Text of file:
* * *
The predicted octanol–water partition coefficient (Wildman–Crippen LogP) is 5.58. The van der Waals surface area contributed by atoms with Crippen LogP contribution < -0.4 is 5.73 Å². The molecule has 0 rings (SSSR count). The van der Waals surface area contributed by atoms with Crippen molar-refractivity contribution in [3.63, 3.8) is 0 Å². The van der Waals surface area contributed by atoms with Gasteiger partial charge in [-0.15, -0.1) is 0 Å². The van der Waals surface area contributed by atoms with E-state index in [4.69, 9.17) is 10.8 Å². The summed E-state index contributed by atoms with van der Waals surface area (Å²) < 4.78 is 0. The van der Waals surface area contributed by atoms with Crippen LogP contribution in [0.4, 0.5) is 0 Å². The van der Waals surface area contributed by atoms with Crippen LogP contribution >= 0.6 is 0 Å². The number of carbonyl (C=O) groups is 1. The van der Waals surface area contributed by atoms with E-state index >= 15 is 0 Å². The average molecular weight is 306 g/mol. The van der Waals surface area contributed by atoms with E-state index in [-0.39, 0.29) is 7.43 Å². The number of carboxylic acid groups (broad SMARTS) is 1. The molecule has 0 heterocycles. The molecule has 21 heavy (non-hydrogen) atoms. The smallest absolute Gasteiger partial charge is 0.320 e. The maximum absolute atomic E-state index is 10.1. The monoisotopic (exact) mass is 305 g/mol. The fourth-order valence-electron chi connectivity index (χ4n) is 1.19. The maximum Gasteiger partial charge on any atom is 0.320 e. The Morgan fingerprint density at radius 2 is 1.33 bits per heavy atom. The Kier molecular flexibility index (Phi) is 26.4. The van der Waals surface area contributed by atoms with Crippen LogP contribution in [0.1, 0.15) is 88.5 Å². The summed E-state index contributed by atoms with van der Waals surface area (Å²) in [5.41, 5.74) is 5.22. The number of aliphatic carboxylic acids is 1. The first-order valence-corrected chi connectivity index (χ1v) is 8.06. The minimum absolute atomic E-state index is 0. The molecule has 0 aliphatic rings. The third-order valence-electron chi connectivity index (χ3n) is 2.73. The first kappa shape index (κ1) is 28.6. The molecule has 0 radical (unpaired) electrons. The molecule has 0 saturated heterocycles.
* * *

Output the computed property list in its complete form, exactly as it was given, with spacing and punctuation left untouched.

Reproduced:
The predicted octanol–water partition coefficient (Wildman–Crippen LogP) is 5.58. The van der Waals surface area contributed by atoms with Crippen LogP contribution < -0.4 is 5.73 Å². The molecule has 0 rings (SSSR count). The van der Waals surface area contributed by atoms with Crippen molar-refractivity contribution in [3.63, 3.8) is 0 Å². The van der Waals surface area contributed by atoms with Gasteiger partial charge in [-0.15, -0.1) is 0 Å². The van der Waals surface area contributed by atoms with E-state index in [4.69, 9.17) is 10.8 Å². The summed E-state index contributed by atoms with van der Waals surface area (Å²) < 4.78 is 0. The van der Waals surface area contributed by atoms with Crippen LogP contribution in [0.4, 0.5) is 0 Å². The van der Waals surface area contributed by atoms with Crippen LogP contribution >= 0.6 is 0 Å². The number of carbonyl (C=O) groups is 1. The van der Waals surface area contributed by atoms with E-state index >= 15 is 0 Å². The average molecular weight is 306 g/mol. The van der Waals surface area contributed by atoms with E-state index in [-0.39, 0.29) is 7.43 Å². The number of carboxylic acid groups (broad SMARTS) is 1. The molecule has 0 heterocycles. The molecule has 21 heavy (non-hydrogen) atoms. The smallest absolute Gasteiger partial charge is 0.320 e. The maximum absolute atomic E-state index is 10.1. The monoisotopic (exact) mass is 305 g/mol. The fourth-order valence-electron chi connectivity index (χ4n) is 1.19. The maximum Gasteiger partial charge on any atom is 0.320 e. The Morgan fingerprint density at radius 2 is 1.33 bits per heavy atom. The Kier molecular flexibility index (Phi) is 26.4. The van der Waals surface area contributed by atoms with Crippen LogP contribution in [0.1, 0.15) is 88.5 Å². The summed E-state index contributed by atoms with van der Waals surface area (Å²) in [5.41, 5.74) is 5.22. The number of aliphatic carboxylic acids is 1. The first-order valence-corrected chi connectivity index (χ1v) is 8.06. The minimum absolute atomic E-state index is 0. The molecule has 0 aliphatic rings. The third-order valence-electron chi connectivity index (χ3n) is 2.73. The first kappa shape index (κ1) is 28.6. The molecule has 0 radical (unpaired) electrons. The molecule has 0 saturated heterocycles.